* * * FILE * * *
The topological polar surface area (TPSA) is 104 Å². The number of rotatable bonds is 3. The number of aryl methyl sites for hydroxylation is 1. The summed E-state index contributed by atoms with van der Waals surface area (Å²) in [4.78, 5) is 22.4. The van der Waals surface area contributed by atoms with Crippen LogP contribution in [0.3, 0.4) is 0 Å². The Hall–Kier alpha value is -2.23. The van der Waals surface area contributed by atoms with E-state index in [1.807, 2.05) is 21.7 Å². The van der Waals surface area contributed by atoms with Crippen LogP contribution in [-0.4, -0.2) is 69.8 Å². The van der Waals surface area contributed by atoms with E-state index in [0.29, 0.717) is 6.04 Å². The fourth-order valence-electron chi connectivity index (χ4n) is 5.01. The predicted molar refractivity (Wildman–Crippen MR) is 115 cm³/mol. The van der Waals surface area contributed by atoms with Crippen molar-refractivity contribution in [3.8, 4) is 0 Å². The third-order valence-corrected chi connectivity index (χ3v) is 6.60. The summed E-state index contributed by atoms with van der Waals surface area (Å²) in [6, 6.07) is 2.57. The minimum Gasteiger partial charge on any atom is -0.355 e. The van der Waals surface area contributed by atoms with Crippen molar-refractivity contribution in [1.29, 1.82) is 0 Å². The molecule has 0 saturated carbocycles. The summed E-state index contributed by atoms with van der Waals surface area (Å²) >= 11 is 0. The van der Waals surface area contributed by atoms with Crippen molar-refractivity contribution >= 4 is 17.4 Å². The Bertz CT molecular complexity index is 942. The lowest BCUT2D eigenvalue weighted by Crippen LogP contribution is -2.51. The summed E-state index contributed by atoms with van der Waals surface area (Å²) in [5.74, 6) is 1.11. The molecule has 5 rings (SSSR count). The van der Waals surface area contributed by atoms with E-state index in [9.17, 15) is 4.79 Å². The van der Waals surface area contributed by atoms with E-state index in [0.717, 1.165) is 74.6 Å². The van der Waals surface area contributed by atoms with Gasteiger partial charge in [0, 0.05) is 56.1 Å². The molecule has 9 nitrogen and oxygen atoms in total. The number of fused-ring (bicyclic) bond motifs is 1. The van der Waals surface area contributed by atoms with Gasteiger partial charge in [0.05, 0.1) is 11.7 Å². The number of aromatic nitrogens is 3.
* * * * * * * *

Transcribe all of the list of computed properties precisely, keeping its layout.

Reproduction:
The topological polar surface area (TPSA) is 104 Å². The number of rotatable bonds is 3. The number of aryl methyl sites for hydroxylation is 1. The summed E-state index contributed by atoms with van der Waals surface area (Å²) in [4.78, 5) is 22.4. The van der Waals surface area contributed by atoms with Crippen LogP contribution in [0.3, 0.4) is 0 Å². The Hall–Kier alpha value is -2.23. The van der Waals surface area contributed by atoms with E-state index in [1.807, 2.05) is 21.7 Å². The van der Waals surface area contributed by atoms with Crippen LogP contribution in [-0.4, -0.2) is 69.8 Å². The van der Waals surface area contributed by atoms with E-state index in [0.29, 0.717) is 6.04 Å². The fourth-order valence-electron chi connectivity index (χ4n) is 5.01. The predicted molar refractivity (Wildman–Crippen MR) is 115 cm³/mol. The van der Waals surface area contributed by atoms with Crippen molar-refractivity contribution in [3.8, 4) is 0 Å². The third-order valence-corrected chi connectivity index (χ3v) is 6.60. The summed E-state index contributed by atoms with van der Waals surface area (Å²) in [6, 6.07) is 2.57. The minimum Gasteiger partial charge on any atom is -0.355 e. The van der Waals surface area contributed by atoms with Crippen molar-refractivity contribution in [1.29, 1.82) is 0 Å². The molecule has 0 saturated carbocycles. The summed E-state index contributed by atoms with van der Waals surface area (Å²) >= 11 is 0. The van der Waals surface area contributed by atoms with Crippen molar-refractivity contribution >= 4 is 17.4 Å². The Bertz CT molecular complexity index is 942. The lowest BCUT2D eigenvalue weighted by Crippen LogP contribution is -2.51. The summed E-state index contributed by atoms with van der Waals surface area (Å²) in [5.74, 6) is 1.11. The molecule has 5 rings (SSSR count). The van der Waals surface area contributed by atoms with E-state index in [9.17, 15) is 4.79 Å². The van der Waals surface area contributed by atoms with E-state index in [0.717, 1.165) is 74.6 Å². The van der Waals surface area contributed by atoms with Gasteiger partial charge in [0, 0.05) is 56.1 Å². The molecule has 9 nitrogen and oxygen atoms in total. The number of fused-ring (bicyclic) bond motifs is 1. The van der Waals surface area contributed by atoms with Gasteiger partial charge in [0.05, 0.1) is 11.7 Å². The number of aromatic nitrogens is 3.